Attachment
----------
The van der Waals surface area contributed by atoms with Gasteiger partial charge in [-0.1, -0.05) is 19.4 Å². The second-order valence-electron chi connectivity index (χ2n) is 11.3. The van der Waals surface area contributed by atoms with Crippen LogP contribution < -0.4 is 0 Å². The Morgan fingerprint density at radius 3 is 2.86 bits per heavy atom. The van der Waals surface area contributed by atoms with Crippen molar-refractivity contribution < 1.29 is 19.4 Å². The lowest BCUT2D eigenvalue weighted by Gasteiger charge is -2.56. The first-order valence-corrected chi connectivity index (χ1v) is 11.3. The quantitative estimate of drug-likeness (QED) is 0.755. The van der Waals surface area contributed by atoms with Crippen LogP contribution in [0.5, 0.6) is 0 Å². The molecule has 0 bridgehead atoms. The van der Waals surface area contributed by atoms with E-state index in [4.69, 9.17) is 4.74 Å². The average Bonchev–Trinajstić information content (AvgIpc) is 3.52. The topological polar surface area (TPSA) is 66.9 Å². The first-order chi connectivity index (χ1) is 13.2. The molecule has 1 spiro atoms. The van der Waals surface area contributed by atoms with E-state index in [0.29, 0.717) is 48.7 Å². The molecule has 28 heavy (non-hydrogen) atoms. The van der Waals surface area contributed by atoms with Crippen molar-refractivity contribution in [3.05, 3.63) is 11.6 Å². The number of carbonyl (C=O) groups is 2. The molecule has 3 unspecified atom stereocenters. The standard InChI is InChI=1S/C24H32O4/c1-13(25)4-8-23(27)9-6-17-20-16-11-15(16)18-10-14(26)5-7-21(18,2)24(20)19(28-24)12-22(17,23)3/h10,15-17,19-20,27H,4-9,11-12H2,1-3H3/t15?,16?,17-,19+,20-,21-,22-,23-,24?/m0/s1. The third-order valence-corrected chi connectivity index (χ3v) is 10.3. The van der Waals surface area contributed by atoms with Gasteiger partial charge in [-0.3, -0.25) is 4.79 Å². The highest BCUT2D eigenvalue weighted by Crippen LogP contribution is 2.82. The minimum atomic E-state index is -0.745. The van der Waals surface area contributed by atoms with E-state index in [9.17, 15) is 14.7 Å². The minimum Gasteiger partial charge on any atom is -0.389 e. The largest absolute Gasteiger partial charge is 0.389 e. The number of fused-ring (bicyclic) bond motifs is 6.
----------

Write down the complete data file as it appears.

The van der Waals surface area contributed by atoms with Gasteiger partial charge in [-0.1, -0.05) is 19.4 Å². The second-order valence-electron chi connectivity index (χ2n) is 11.3. The van der Waals surface area contributed by atoms with Crippen LogP contribution < -0.4 is 0 Å². The Morgan fingerprint density at radius 3 is 2.86 bits per heavy atom. The van der Waals surface area contributed by atoms with Crippen molar-refractivity contribution < 1.29 is 19.4 Å². The lowest BCUT2D eigenvalue weighted by Gasteiger charge is -2.56. The first-order valence-corrected chi connectivity index (χ1v) is 11.3. The quantitative estimate of drug-likeness (QED) is 0.755. The van der Waals surface area contributed by atoms with Crippen LogP contribution in [0.5, 0.6) is 0 Å². The molecule has 0 bridgehead atoms. The van der Waals surface area contributed by atoms with E-state index in [4.69, 9.17) is 4.74 Å². The average Bonchev–Trinajstić information content (AvgIpc) is 3.52. The topological polar surface area (TPSA) is 66.9 Å². The first-order chi connectivity index (χ1) is 13.2. The molecule has 1 spiro atoms. The van der Waals surface area contributed by atoms with E-state index in [0.29, 0.717) is 48.7 Å². The molecule has 28 heavy (non-hydrogen) atoms. The van der Waals surface area contributed by atoms with Crippen molar-refractivity contribution in [3.05, 3.63) is 11.6 Å². The number of carbonyl (C=O) groups is 2. The molecule has 3 unspecified atom stereocenters. The standard InChI is InChI=1S/C24H32O4/c1-13(25)4-8-23(27)9-6-17-20-16-11-15(16)18-10-14(26)5-7-21(18,2)24(20)19(28-24)12-22(17,23)3/h10,15-17,19-20,27H,4-9,11-12H2,1-3H3/t15?,16?,17-,19+,20-,21-,22-,23-,24?/m0/s1. The third-order valence-corrected chi connectivity index (χ3v) is 10.3. The van der Waals surface area contributed by atoms with Gasteiger partial charge in [-0.3, -0.25) is 4.79 Å². The highest BCUT2D eigenvalue weighted by Crippen LogP contribution is 2.82. The minimum atomic E-state index is -0.745. The van der Waals surface area contributed by atoms with E-state index in [9.17, 15) is 14.7 Å². The minimum Gasteiger partial charge on any atom is -0.389 e. The largest absolute Gasteiger partial charge is 0.389 e. The number of fused-ring (bicyclic) bond motifs is 6.